I think where some confusion creeps in, is the very existence of the male end (the one with the center conductor exposed), while all the other traps and filters are female on each end, requiring coax connections on each end. All it takes is a barrel connector screwed into the PoE filter to make both ends female, like all the others.
     
  12. unitron

    unitron Active Member

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    semi-coastal NC
    If a filter is passive, i.e., made up of just resistors, capacitors, and inductors, I don't see any way it could possibly be directional.

    It may be far from purely sinusoidal, but that's still an AC waveform going through it, which means it's reversing direction up to millions of times per second.
     
  13. nooneuknow

    nooneuknow TiVo User Since 2007

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    Feb 5, 2011
    Cox Cable...
    I pretty much agree.

    It's just that there are some who insist they are directional. As I ended my last post with, I think that the mere existence of a gender difference is leading people to draw a false conclusion that by having two genders it means it is directional, thus can only be placed in one position, and are making arguments over which leg of a splitter it belongs on.

    While "PoE" means "Point of Entry", it's yet another factor which confuses some. PoE filters can be used to isolate MoCA signals to only the equipment that needs MoCA, and keep those signals out of equipment that doesn't need them, or will operate improperly if those signals aren't filtered, and stopped from entering such devices. So, technically, it's still stopping signals from getting to a "Point of Entry", even though many seem to think the point-of-entry as only being the lateral cable to their home.

    If the ones Cox uses and provides, were directional, and only meant for the residence point-of-entry, all the TA self-install kits would not only have wrong directions for placement, but also illustrate them being placed "backwards", going by the "logic" that keeps popping up in all the MoCA and PoE filter threads.
     
  14. fcfc2

    fcfc2 Active Member

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    Feb 19, 2015
    Hi,
    I have done several MoCA installations and have at times had to use MoCA filters on both cable modems and STB's to eliminate interference. I have also used at least 5 different manufacturer's products. None are directional. The confusion in part comes from the industry standard of placing a "red" band on one end of the filter, seemingly indicating a "direction" for installation and for most standard installations at the "Point of Entry" i.e., the input of the main splitter, this seems to make sense. However, in reviewing MoCA trouble shooting guides, a common problem is loss of internet as a result of interference to the cable modem and the recommended fix is to place a filter on the input of the modem. In this case, if the filters were directional, the filter would do nothing to stop the interference, because it is "backwards", but it does block the MoCA signals quite effectively. BTW, in a review of all available MoCA guides, I have never seen any reference to the filters being directional. MoCA FILTERS ARE NOT DIRECTIONAL.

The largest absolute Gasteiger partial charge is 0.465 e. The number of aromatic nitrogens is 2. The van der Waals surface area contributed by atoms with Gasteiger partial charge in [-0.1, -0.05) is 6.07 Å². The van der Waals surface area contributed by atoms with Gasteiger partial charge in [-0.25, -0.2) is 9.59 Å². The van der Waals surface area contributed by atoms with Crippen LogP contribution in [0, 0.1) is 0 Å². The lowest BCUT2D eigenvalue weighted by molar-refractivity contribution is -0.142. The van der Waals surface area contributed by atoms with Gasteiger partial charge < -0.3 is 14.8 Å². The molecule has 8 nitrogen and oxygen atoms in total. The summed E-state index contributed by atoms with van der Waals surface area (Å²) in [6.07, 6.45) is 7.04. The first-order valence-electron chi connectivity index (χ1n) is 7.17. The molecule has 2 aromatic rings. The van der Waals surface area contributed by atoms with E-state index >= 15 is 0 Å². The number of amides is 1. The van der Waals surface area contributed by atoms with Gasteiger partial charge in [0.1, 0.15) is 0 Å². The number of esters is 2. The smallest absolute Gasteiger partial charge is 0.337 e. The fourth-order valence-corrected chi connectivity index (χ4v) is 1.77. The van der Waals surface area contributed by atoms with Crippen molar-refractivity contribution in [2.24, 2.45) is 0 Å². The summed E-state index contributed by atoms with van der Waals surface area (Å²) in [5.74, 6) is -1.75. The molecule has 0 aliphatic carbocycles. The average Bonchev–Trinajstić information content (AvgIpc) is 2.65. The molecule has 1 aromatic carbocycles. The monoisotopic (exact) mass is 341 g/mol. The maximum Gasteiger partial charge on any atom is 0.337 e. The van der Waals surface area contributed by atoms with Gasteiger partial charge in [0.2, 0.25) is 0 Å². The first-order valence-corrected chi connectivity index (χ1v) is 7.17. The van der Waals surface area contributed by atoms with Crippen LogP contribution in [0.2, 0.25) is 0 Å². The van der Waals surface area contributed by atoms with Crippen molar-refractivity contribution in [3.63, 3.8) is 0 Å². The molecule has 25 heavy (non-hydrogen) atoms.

EDIT: After re-reading the OP's original post, he mentions using an Actiontec router. I am guessing that he is on a FIOS system and if so, placing a POE filter on the input of the first splitter will in fact block the internet signal because FIOS uses coax/MoCA WAN to feed their router. You should never use a POE filter on a FIOS system, period. They are unnecessary because of the transition to fiber at the ONT.
     
    Last edited: Aug 16, 2015
  15. atscntsc

    atscntsc New Member

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    Feb 25, 2011
    While physical conditions may dictate which direction the filter needs to be oriented, there should be no operational restriction as to which direction it can be placed.

    An example is when used with a grounding block with male threads on both ends. The POE filter can be positioned on either side of the grounding block. In fact, grounding blocks with POE filters incorporated may be purchased. One such model available is part number POEGB-1GCW manufactured by PPC. As evidence that direction is not important, the spec sheet for this part states:

    "Ground block can be mounted in either direction (bi-directional)."

    http://www.ppc-online.com/docs/MKTimages/upload/POEGB-1GCW_Spec_Sheet.pdf